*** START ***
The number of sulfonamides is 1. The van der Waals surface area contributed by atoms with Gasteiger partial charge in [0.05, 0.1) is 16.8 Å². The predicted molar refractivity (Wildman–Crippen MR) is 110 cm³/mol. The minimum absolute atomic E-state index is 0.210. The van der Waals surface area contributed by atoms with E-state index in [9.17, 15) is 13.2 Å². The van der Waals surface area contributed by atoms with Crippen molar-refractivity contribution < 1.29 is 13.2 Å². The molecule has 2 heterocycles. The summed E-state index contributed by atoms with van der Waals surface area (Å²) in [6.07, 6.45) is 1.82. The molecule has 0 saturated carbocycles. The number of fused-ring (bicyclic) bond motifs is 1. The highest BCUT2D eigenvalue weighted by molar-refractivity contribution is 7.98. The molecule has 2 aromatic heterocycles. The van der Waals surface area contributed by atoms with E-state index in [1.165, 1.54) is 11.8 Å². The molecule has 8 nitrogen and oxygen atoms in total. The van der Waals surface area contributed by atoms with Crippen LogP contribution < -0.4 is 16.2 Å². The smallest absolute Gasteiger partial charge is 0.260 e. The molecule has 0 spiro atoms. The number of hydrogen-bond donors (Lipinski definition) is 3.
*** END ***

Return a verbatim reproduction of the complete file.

The number of sulfonamides is 1. The van der Waals surface area contributed by atoms with Gasteiger partial charge in [0.05, 0.1) is 16.8 Å². The predicted molar refractivity (Wildman–Crippen MR) is 110 cm³/mol. The minimum absolute atomic E-state index is 0.210. The van der Waals surface area contributed by atoms with E-state index in [9.17, 15) is 13.2 Å². The van der Waals surface area contributed by atoms with Crippen molar-refractivity contribution < 1.29 is 13.2 Å². The molecule has 2 heterocycles. The summed E-state index contributed by atoms with van der Waals surface area (Å²) in [6.07, 6.45) is 1.82. The molecule has 0 saturated carbocycles. The number of fused-ring (bicyclic) bond motifs is 1. The highest BCUT2D eigenvalue weighted by molar-refractivity contribution is 7.98. The molecule has 2 aromatic heterocycles. The van der Waals surface area contributed by atoms with E-state index in [1.165, 1.54) is 11.8 Å². The molecule has 8 nitrogen and oxygen atoms in total. The van der Waals surface area contributed by atoms with Crippen LogP contribution < -0.4 is 16.2 Å². The smallest absolute Gasteiger partial charge is 0.260 e. The molecule has 0 spiro atoms. The number of hydrogen-bond donors (Lipinski definition) is 3.